Novak Djokovic climbed Everest and won the French Open, beginning what could be a (late spring and) summer where he cements his place as the greatest male tennis player in history.
Djokovic rallied past Greek Stefanos Tsitsipas 6-7 (6), 2-6, 6-3, 6-2, 6-4 on Sunday in the first five-set French Open final since the pre-Rafael Nadal era in 2004. That marathon effort came two days after Djokovic conquered 13-time Roland Garros champion Nadal in the semifinals.
Both matches were 4 hours, 11 minutes.
“Probably the best 40 hours I’ve ever had,” Djokovic said on Peacock.
Djokovic, 34, earned his 19th Grand Slam singles title, moving one shy of the male record shared by Roger Federer and Nadal. He became the first man in the Open Era (since 1968) to win all four majors twice.
Djokovic’s victory also marked the sixth comeback by anyone from two sets down in an Open Era Grand Slam final, five of them coming in Paris. He denied Tsitsipas, a 22-year-old bidding to become the first man of the ATP-branded “Next Gen” era to win a Slam.
“What I learned today is that no matter what, in order for the match to be finished, you have to win three sets and not two,” Tsitsipas said. “Two sets doesn’t really mean anything. It’s still one away of winning the entire match.”
Djokovic also survived being two sets down in the fourth round against 19-year-old Italian Lorenzo Musetti.
“I like to play young guys in best-of-five, because I feel even if they are leading a set or two sets to love as it was the case today, I still like my chances,” Djokovic said after Musetti retired down 4-0 in the fifth. “I’m physically fit, and I know how to wear my opponent down. … I’ve won most of the five-setters I have played in this tournament and in my career, so I think that experience helps.”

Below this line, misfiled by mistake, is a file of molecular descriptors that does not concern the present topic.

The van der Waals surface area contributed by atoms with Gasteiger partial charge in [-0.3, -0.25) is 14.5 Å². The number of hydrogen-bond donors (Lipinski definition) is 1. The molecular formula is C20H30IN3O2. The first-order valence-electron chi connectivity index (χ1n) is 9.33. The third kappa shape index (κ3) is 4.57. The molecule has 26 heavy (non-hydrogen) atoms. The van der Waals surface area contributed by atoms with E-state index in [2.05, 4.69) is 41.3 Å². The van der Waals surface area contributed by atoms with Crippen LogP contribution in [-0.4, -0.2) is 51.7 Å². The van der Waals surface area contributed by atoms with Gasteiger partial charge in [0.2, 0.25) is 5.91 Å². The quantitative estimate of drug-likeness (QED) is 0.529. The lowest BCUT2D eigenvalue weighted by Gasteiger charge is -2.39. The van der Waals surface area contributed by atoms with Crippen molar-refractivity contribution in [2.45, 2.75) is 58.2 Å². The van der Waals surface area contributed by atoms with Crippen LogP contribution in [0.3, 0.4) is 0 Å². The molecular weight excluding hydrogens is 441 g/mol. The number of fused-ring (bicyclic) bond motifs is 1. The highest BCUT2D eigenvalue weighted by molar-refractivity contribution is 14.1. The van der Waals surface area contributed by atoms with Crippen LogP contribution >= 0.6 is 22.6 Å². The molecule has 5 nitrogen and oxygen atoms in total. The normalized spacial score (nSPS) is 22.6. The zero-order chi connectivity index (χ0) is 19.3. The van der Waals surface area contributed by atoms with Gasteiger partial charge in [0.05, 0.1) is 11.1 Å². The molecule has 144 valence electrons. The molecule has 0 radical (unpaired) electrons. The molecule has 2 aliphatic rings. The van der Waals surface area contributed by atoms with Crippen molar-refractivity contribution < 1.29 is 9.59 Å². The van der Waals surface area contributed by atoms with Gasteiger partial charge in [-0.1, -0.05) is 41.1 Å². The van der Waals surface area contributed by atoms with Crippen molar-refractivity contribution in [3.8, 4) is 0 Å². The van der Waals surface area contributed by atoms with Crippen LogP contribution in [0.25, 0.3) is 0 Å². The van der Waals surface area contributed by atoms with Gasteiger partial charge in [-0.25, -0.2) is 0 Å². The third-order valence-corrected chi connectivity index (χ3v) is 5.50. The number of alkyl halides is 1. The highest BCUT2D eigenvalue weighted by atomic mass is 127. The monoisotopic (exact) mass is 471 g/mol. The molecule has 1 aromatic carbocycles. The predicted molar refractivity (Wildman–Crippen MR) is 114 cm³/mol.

Now Djokovic heads to Wimbledon in two weeks with a chance to tie Federer and Nadal. After that, he can complete the career Golden Slam at the Tokyo Olympics. Then in September, he could break the men’s Slams record and become the first man to win a calendar Golden Slam.
Djokovic said he is “in a good position to go for the Golden Slam,” but reminded that he won the first two Slams of the last Olympic year in 2016, then lost in the third round of Wimbledon. He didn’t win the Rio Olympics or the U.S. Open, either.
“Obviously his goal and our goal is to win the Olympics and then win the Grand Slam,” Vajda said. “That would be the absolutely top of this year. But it’s still far away from us.”
Maybe that’s looking too far ahead, but he passed the toughest test of them all in Paris. Djokovic became the first man to beat Nadal at the French Open and win the tournament.
“Rafa, he has a special game for the clay. He doesn’t need to work that hard for the clay because he has everything, the shots, the selection of shots, technically he’s just perfect to stay on the clay for longer,” said Marian Vajda, Djokovic’s coach. But Novak have to find his game throughout the clay court season
Djokovic ranked this feat in the top four of his career — also his first Wimbledon title in 2011 (that included becoming world No. 1), his 2012 Australian Open final epic with Nadal (5 hours, 53 minutes) and his 2019 Wimbledon final epic with Federer (saved two championship points).
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